We launched the PowerVR Insider SDK 2.10 today at the Game Developers Conference in San Francisco – a major upgrade that includes support for the latest PowerVR PVRTC2 texture compression format – copies are being exclusively given away on DVD at GDC then made available for download after the show.

With Imagination was at the show and has already lost track of how many times we’ve had to say, “Yes, it’s really free. Completely free. Not time limited. Not freemium. Free.” A conversation then ensues about why we, a hardware GPU designer, do so much for developers without ever trying to monetize our relationship with them — which usually ends with smiling devs and Imagineers alike. (The argument is simple: we help devs make great content, because that content makes people want to get products with our GPU in).

In case you don’t know already the PowerVR Insider SDK is the leading SDK and toolset for mobile 3D graphics development. It fully supports the development of applications using the Khronos OpenGL® ES 1.1 and 2.0 APIs and is an established favourite with more than 28,000 developers world-wide who belong to our ecosystem programme PowerVR Insider.

The SDK includes tutorials, source code, extensive documentation, platform abstraction frameworks and a highly integrated suite of tools. And yes, if you really must you can develop for other GPUs than PowerVR using it (though why would you want to? ; )

Release v2.10 of the PowerVR Insider SDK includes new versions of the PowerVR Toolchain including: PVRShaman with post-processing support and enhanced shader profiling; ‘IntroducingPrint3D’, a new training course demonstrating the much more fine grained control now available in the Print3D tools; PVRTrace with recording and graphical scene analysis; PVRTune with optimised GUI and support for custom counters; PVRScope, a new performance analysis tool that enables developers to embed the power of PVRTune in their own software; and PVRTexTool and PVRTexLib with support for PVRTC2, the new texture compression format being introduced for PowerVR at GDC 2012.

Along with the new SDK we released what we think it an important new piece of developer focused technology, PVRTC2.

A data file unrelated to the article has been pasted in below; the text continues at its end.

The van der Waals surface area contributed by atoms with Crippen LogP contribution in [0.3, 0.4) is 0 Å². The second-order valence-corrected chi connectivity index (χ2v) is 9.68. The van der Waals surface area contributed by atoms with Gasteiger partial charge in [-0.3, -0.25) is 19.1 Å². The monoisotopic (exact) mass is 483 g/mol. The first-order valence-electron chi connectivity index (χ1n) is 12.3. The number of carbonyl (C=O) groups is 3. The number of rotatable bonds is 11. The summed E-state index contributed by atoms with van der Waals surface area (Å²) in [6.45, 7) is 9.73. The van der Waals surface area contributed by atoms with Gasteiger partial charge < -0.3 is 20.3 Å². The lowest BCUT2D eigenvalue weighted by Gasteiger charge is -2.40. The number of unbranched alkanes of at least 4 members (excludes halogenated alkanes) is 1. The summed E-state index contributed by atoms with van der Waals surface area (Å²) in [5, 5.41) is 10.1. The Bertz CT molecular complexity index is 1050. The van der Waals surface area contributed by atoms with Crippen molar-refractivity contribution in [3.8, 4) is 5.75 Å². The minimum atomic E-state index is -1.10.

The PVRTC texture compression (TC) format is one of the most widely used texture compression formats in the mobile industry today, implemented in more than 600m devices. The PVRTC 2bpp (bits per pixel) format is widely acknowledged as the most advanced TC format in mainstream use today, enabling compression of textures stored within an application by up to 16x compared to their uncompressed form. PVRTC2 is a major upgrade of this technology, adding a wide range of new features.

Texture compression is a fundamental tool used by rasterised 3D graphics applications. It performs a very different job to well-known image or video compression standards such as JPEG, PNG or MPEG. When a video or still image is compressed with a standard technique, the main purpose is to achieve the highest possible compression to minimise data storage.

Graphics applications typically access a large set of different textures during execution, with data within any of those textures being potentially requested at random, and such access is not feasible with traditional image compression. Because of these random access requirements, all texture compression techniques introduce some artefacts, such as loss of colour fidelity or visible blocks.

The important issue is that, for a given target bitrate, those artefacts, are as small as possible. PVRTC2 delivers the best possible image quality at any given bitrate with much less noticeable artefacts than other solutions.

We delivered the first of our GDC sessions today too – ‘Getting Great Graphics Performance with the PowerVR Insider SDK’. Tomorrow (Thursday 8th 14:30-15:30
Room 2014, West Hall, 2nd floor) is a Masterclass in Graphics Technology and Optimization.

PowerVR / mobile developers will probably also be interested in the session Bringing AAA Graphics to Mobile Platforms by Niklas Smedberg of Epic Games (Thursday 10:00-11:00 Room 2002, West Hall, 2nd floor).

More to come as the show unfolds.

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